The news about wildlife is dire — more than 900 species have been wiped off the planet since industrialization. Against this bleak backdrop, however, there are also glimmers of hope and crucial lessons to be learned from animals that have defied global trends toward extinction. Bear in Italy, bison in North America, whales in the Atlantic. These populations are back from the brink, some of them in numbers unimaginable in a century. How has this happened? What shifts in thinking did it demand?
Drawing on compelling personal stories from the researchers, Indigenous people, and activists who know the creatures best, writer and professor Christopher Preston weaves together a gripping narrative of how some species are taking back vital, ecological roles. Observing different landscapes — farms, prairies, rivers, forests, oceans — Preston offers a philosophical shift in how humans ought to think about animals, passionately advocating for the changes in attitude necessary for wildlife recovery.
Tenacious Beasts touches on different facets of ecological restoration from Indigenous knowledge to rewilding practices, and offers a road map — and a measure of hope — for a future in which humans and animals can once again coexist.
Christopher J. Preston is a writer and professor based in Missoula, MT. His work at the University of Montana centers on wildlife, technology, and climate change. His new book, Tenacious Beasts: Wildlife Recoveries That Change How We Think About Animals investigates a number of species back from the brink of extinction. He meets the scientists, indigenous leaders, and activists responsible for their return and uncovers what these tenacious species have to teach.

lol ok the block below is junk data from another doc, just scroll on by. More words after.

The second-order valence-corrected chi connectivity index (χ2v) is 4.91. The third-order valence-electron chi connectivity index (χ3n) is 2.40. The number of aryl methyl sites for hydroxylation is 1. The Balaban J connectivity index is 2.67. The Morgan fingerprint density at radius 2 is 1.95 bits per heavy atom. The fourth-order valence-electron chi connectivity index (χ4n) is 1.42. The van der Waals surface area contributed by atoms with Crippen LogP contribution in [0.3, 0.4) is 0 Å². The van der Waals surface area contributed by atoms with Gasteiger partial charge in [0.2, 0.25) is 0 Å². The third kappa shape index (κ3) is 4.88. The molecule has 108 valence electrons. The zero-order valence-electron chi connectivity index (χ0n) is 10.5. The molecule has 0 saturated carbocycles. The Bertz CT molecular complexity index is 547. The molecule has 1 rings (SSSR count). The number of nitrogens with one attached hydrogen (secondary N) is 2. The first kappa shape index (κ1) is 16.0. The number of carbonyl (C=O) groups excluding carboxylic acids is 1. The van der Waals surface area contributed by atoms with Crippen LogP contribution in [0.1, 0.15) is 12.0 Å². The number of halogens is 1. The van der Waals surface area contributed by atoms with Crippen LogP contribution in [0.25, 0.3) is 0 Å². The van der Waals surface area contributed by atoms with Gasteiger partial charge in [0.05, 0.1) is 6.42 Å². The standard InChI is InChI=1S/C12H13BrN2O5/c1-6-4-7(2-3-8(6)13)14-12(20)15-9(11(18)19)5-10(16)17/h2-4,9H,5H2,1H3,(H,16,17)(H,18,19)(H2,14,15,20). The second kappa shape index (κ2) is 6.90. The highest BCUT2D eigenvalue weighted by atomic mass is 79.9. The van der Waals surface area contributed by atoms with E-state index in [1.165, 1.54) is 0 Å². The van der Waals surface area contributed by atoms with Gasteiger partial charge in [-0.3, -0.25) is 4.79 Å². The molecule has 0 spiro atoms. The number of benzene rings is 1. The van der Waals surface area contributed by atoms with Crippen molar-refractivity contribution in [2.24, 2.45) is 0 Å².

Christopher has written for The Atlantic, Smithsonian Magazine, Discover, The Conversation, Aeon, Slate.com, and the BBC. His award-winning book, The Synthetic Age: Outdesigning Evolution, Resurrecting Species, and Reengineering Our World, has been translated into six languages. He also gives talks in state parks, libraries, and breweries across Montana to campers and other audiences interested in conservation and technology. In early 2023, he won an annual award from the International Society for Environmental Ethics for his work as a public philosopher
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